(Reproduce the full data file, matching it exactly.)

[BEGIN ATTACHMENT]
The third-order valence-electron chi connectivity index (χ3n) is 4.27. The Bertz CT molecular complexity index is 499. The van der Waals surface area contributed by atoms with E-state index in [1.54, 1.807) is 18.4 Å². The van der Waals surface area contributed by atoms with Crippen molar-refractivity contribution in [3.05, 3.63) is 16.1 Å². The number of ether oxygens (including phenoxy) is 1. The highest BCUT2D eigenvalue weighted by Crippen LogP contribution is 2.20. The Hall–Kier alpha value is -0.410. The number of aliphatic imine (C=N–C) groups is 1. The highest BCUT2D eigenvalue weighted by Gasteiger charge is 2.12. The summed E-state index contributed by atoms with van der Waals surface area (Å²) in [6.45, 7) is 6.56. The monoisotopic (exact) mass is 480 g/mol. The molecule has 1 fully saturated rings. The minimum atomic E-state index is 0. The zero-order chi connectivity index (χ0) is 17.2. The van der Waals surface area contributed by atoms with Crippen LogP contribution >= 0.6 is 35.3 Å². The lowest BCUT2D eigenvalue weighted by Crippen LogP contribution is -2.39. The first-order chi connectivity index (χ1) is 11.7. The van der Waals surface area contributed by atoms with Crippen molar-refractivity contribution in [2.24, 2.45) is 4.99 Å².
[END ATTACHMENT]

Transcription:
The third-order valence-electron chi connectivity index (χ3n) is 4.27. The Bertz CT molecular complexity index is 499. The van der Waals surface area contributed by atoms with E-state index in [1.54, 1.807) is 18.4 Å². The van der Waals surface area contributed by atoms with Crippen molar-refractivity contribution in [3.05, 3.63) is 16.1 Å². The number of ether oxygens (including phenoxy) is 1. The highest BCUT2D eigenvalue weighted by Crippen LogP contribution is 2.20. The Hall–Kier alpha value is -0.410. The number of aliphatic imine (C=N–C) groups is 1. The highest BCUT2D eigenvalue weighted by Gasteiger charge is 2.12. The summed E-state index contributed by atoms with van der Waals surface area (Å²) in [6.45, 7) is 6.56. The monoisotopic (exact) mass is 480 g/mol. The molecule has 1 fully saturated rings. The minimum atomic E-state index is 0. The zero-order chi connectivity index (χ0) is 17.2. The van der Waals surface area contributed by atoms with Crippen LogP contribution >= 0.6 is 35.3 Å². The lowest BCUT2D eigenvalue weighted by Crippen LogP contribution is -2.39. The first-order chi connectivity index (χ1) is 11.7. The van der Waals surface area contributed by atoms with Crippen molar-refractivity contribution in [2.24, 2.45) is 4.99 Å².